ENGLAND RUGBY PLAYER, CATHERINE SPENCER

WSA SAT DOWN WITH ENGLAND RUGBY PLAYER, CATHERINE SPENCER

This week, the Women’s Sports Alliance had the pleasure of chatting to women’s rugby legend and former England captain, Catherine Spencer. From World Cup heartache, to becoming an author, to finding joy in a new career,  Spencer spoke of the highs and lows of being an elite rugby player and shared her thoughts on the current state of the women’s game in England.

Spencer’s route into rugby began at an early age. Like many others to have played the sport, she attributes her rugby-oriented family to have been the main driving force behind her career. Having watched her father, elder brother, and twin brother all play for local club Folkestone, it was seemingly inevitable that Spencer herself would play rugby too.

To begin with, Spencer played mini-rugby alongside her twin brother for Folkestone, doing so for three or four seasons. However, when she was just eleven years old, Spencer was forced to stop participating, as there were no girls rugby sides to play for. Spencer explained, “Youth rugby for girls didn’t exist back then, it wasn’t a thing. So, I finished playing at eleven , thinking that I wouldn’t play again until I was a lot older.” Thankfully for Spencer, her wait to return to the sport lasted only three years, as her local club Folkestone set up a Ladies side, where aged just fourteen, she began to play senior rugby, 

Aside from family, Spencer spoke of the role that two high-profile female athletes played in inspiring her to embark on a career in sport. She revealed, “When I was growing up there were a lot less females in sports media, but in the wider context, Sally Gunnell was a female sporting heroine, and she was one female athlete that was in the (public) eye as an Olympic Hurdler. I quite liked the way she was this amazing athlete , and she seemed like a really down to earth woman, who also went to work.”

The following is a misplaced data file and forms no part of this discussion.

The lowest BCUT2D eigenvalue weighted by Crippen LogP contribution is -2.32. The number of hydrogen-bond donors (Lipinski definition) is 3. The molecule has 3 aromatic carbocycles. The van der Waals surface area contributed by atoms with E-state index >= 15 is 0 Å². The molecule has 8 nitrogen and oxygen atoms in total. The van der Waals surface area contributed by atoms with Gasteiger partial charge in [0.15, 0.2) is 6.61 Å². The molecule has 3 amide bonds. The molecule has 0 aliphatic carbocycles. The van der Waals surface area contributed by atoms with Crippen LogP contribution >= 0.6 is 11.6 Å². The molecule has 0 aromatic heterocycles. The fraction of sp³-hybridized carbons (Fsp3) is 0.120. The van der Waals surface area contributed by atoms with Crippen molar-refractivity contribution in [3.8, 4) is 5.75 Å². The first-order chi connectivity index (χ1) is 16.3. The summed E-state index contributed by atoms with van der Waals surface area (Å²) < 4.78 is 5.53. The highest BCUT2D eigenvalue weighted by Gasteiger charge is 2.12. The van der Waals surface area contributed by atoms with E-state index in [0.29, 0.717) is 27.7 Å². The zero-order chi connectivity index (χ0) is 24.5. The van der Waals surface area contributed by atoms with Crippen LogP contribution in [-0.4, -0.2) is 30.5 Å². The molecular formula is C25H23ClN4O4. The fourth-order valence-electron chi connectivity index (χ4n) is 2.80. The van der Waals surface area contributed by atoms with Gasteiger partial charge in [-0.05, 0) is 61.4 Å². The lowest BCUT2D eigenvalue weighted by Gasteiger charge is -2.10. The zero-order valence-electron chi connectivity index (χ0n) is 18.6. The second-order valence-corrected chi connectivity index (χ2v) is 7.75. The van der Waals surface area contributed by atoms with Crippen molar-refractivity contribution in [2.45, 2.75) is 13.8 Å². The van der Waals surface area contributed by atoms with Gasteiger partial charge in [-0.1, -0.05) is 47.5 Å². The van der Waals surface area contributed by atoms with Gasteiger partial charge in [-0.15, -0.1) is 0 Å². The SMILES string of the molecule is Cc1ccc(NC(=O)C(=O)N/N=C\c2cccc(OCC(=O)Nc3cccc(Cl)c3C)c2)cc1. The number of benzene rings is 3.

In terms of inspirational figures within rugby, Spencer was quick to herald former England Captain Gill Burns, for being one of her early role models. She added, “As I was getting older, I was starting to hear about women’s rugby and see it , and I remember seeing Gill Burns on this programme called Rugby Special every Sunday. I was around 15 or 16 at the time, and thought she was pretty amazing, and had hopes that I could be like that one day.” As it so happened, Spencer’s career would take her to the pinnacle of women’s rugby, as just as her hero Gill Burns, she became England Captain.  

Spencer’s journey to the captaincy was far from easy, enduring many challenges and moments of uncertainty along the way. When asked to describe her course to the captaincy, Spencer smiled, and said, “When I first started playing mini-rugby, I didn’t know that women played at that level, I didn’t know that England had a (women’s) team.  For me, really I just wanted to get to the next step. “ 

She continued, “It was very much a step by step route into the England team. It took quite a while for me to gain confidence as a rugby player, but also as a person. I started to feel that I should be there and started to get myself to do more things; being a player rep and things like that. After Sue Day retired in 2007, I thought ‘I could do this, I could be a leader’.” Soon after, Spencer was named England captain, going on to lead her country through a host of standout moments, including a World Cup Final, and several Six Nations tournaments, to name but a few. 

When asked to name her top highlight from her career, Spencer paused, let out a brief sigh, and replied, “This is always such a difficult question, because I have so many highlights… I have one from mini-rugby when I remember catching what felt like a massive up and under kick. I caught the ball and ran with it, which felt so good.” 

She added, “(In terms of England) If I had to pick out one, it would have to be beating New Zealand in 2009 at Twickenham. For me, it was my fiftieth cap as well, so it was all timed quite nicely.  It was the first time I had beaten them, as England we hadn’t beaten them since 2001, so individually, and for the squad, that was a highlight.”